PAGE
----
7 Court Life Continued He was confined to the Tower, and he was restored to favor in 1542 Wyatt died on October 11, 1542 He wrote: 51 Poems and Sonnets, 12 Songs and Epigrams, and 3 Satires He and Surrey were the first to introduce the sonnet in English with the final rhyming couplet. “Father of the English Sonnet”

8 Petrarchan Sonnet -The first eight lines (or octave) of a Petrarchan sonnet almost always follow the same rhyme scheme: abbaabba (a good way to remember this is to think of the Swedish pop band ABBA). The rhyme scheme of the last six lines (or sestet) of a Petrarchan sonnet varies from poem to poem. Some of the most common rhyme schemes for the sestet are cdecde, cdcdcd, cddcdd, and cddece. Of course, these aren't the only rhyme schemes available for the sestet.

9 Conceits used in Petrarchan Sonnets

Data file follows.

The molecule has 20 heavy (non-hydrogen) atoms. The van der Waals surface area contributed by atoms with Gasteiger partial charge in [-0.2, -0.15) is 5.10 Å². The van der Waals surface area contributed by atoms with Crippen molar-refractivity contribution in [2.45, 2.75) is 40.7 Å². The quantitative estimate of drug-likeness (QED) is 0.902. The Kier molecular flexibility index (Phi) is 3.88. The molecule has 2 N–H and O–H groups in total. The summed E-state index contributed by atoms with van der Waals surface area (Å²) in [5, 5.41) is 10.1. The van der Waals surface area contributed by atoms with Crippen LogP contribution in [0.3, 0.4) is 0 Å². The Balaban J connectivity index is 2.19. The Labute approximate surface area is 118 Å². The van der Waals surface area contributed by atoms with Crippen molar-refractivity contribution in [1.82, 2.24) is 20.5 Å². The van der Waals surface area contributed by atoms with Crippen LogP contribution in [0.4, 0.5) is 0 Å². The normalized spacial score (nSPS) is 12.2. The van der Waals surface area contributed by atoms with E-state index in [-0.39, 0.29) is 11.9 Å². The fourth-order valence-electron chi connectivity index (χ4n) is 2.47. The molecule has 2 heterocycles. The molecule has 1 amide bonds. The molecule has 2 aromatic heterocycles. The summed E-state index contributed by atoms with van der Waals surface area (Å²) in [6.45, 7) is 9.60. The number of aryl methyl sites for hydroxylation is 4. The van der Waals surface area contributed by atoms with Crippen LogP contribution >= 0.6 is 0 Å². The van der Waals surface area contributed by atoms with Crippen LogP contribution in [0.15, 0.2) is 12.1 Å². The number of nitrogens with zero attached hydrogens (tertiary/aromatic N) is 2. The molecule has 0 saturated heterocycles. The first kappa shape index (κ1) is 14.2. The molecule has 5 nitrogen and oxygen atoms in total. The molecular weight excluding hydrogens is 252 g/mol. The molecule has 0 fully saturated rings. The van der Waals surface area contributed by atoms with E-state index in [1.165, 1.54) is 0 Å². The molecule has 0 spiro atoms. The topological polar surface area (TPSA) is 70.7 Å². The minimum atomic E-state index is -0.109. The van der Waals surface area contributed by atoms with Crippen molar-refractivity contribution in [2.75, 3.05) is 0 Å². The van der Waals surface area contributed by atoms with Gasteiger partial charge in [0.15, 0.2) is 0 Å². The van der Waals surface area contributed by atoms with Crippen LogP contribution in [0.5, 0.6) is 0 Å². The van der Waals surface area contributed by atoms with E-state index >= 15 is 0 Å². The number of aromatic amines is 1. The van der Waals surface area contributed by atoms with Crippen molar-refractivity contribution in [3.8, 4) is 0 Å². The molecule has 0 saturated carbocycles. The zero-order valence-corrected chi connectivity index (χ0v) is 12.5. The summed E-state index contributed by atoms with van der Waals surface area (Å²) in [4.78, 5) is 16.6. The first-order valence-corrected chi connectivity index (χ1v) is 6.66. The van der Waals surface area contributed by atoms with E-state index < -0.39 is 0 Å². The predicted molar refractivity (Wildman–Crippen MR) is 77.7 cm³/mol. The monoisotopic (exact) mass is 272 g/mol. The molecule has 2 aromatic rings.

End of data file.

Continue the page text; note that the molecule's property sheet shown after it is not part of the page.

A fourteen-line poem in iambic pentameter. An iamb is a poetic foot with a count of two syllables, where the second one is stressed. Pentameter is a poetic line with five feet: E.g. "Loving /in truth, /and fain /in verse /my love /to show.“ Three stanzas -- two quatrains and a sestet. A quatrain is a stanza of four lines; a sestet is a stanza of six lines. Traditionally the first quatrain introduces the subject, the second complicates the subject, and the sestet resolves or alters the subject in some way. A rhyme scheme of abba abba in the quatrains, and cdc dcd with some variations in the sestet. Traditionally the poet seeks to make the rhymes in the seset as different as possible from the two quatrains. (cf. Petrarch's Sonnet # 61) Conceit: an elaborate and surprising comparison between two apparently dissimilar things.